The key to mobile hotspots isn’t so much what they can do, but more whether they do what you need. In the main, mobile hotspots perform a single function, and that is to allow access by more than one device to a single data connection.
There is, however, more to any given hotspot than that. Battery life, administration, login controls and more can all be useful and are all present to one degree or another. All this makes the mobile hotspot market incredibly competitive, where manufacturers try and keep costs down while making sure their devices perform adequately.
Even when two devices are manufactured by the same company, there is still the need to differentiate in some way. And so it is with Netgear and their excellent Unite Express and 770S mobile hotspots. But how different are they? Well, let’s see.
|4.4 x 2.7 x 0.6||4.3 x 2.7 x 0.6|
Battery Boost Feature
The Unite 770S is, if you like, typical of what you might expect from a de facto mobile hotspot. The features and performance encompass all that is needed to have data on the move without the roaming charges that often come with a data contract. But, in a mildly disconcerting about face, some of the features it has aren’t actually absolutely necessary to run the hotspot effectively. Or they are, but not at the level included?
All clear? No, maybe not, so here’s what we mean…
Mobile hotspots, in most circumstances, are very much “set and forget”. That is, once set up after purchase, with passwords etc., most people will never need to go through the process again. It might be necessary to do so, if you are a user of guest logins or one or two other things, but most people never will be. The Unite Mobile 770S has a 2.4″ touchscreen, which is used for all administrative actions on the device. The Express, though, has a 1.77″ display for information purposes only. To perform admin duties, you need to access the Express via a secure web browser interface. After that, you will see battery and connection status, and also the number of current connections.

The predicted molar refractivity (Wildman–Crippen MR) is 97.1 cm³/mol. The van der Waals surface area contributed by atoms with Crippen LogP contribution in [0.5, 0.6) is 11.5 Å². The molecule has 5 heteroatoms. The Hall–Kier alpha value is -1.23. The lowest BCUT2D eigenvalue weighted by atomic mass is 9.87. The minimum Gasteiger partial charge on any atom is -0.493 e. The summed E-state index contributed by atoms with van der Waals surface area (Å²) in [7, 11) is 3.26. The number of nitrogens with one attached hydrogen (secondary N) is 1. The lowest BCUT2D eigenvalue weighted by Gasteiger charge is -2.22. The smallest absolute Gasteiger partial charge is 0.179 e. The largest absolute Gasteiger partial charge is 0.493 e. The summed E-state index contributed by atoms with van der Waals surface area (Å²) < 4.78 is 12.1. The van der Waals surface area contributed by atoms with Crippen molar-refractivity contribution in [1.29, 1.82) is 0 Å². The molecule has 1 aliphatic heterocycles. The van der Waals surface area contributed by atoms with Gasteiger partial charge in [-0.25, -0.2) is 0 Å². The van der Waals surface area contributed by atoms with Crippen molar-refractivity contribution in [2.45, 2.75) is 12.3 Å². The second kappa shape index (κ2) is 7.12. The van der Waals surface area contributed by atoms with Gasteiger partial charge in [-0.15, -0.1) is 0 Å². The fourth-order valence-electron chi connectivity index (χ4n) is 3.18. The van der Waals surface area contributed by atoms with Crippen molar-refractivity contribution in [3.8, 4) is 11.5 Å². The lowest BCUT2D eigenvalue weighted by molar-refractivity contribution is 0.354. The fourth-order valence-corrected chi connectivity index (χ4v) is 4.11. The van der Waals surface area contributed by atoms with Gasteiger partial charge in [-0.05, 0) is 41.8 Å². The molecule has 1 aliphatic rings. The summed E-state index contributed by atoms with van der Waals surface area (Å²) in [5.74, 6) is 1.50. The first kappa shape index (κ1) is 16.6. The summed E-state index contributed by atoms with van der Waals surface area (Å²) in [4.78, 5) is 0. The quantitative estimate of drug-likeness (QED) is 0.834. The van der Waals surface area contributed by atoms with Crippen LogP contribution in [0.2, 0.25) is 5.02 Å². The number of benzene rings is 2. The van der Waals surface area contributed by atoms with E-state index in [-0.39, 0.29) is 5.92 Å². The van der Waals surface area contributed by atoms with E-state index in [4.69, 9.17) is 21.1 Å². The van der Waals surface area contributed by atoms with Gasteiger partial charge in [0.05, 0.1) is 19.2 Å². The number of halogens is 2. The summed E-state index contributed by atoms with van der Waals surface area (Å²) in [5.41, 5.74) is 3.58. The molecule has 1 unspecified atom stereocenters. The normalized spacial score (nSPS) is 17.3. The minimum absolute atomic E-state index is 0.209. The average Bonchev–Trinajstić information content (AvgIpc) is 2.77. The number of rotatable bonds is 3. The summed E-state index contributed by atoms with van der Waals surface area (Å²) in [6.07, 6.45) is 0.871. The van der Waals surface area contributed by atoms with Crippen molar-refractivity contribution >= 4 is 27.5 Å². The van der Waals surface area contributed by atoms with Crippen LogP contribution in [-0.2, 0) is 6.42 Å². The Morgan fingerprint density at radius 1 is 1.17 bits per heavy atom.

The 770S, with its color touchscreen means all can be done on the hotspot itself. If you do foresee the need to make changes to the setup, then it makes the 770S the ideal choice.
Really, there isn’t anything else to compare. In almost every other respect, the two devices are identical. A little curiously, despite the extra weight you’d assume would come with having a touchscreen, the 770S actually comes in a little bit smaller and lighter.
The rest – battery life, connection numbers, both being 4G etc., are probably a result of identical components being utilised. The 770S does have some filtering options that the Express doesn’t have, but these are very rudimentary, and completely irrelevant for most needs.
It’s a simple decision. If you need/want a touchscreen, get the 770S. If you don’t, and will have no need to change settings later, get the Express.
Just be aware that the display upgrade does come at a price. Touchscreens are not cheap, and so the 770S is more expensive than the Express. Not by much, but you do need to look at it as another feature to add to the table above.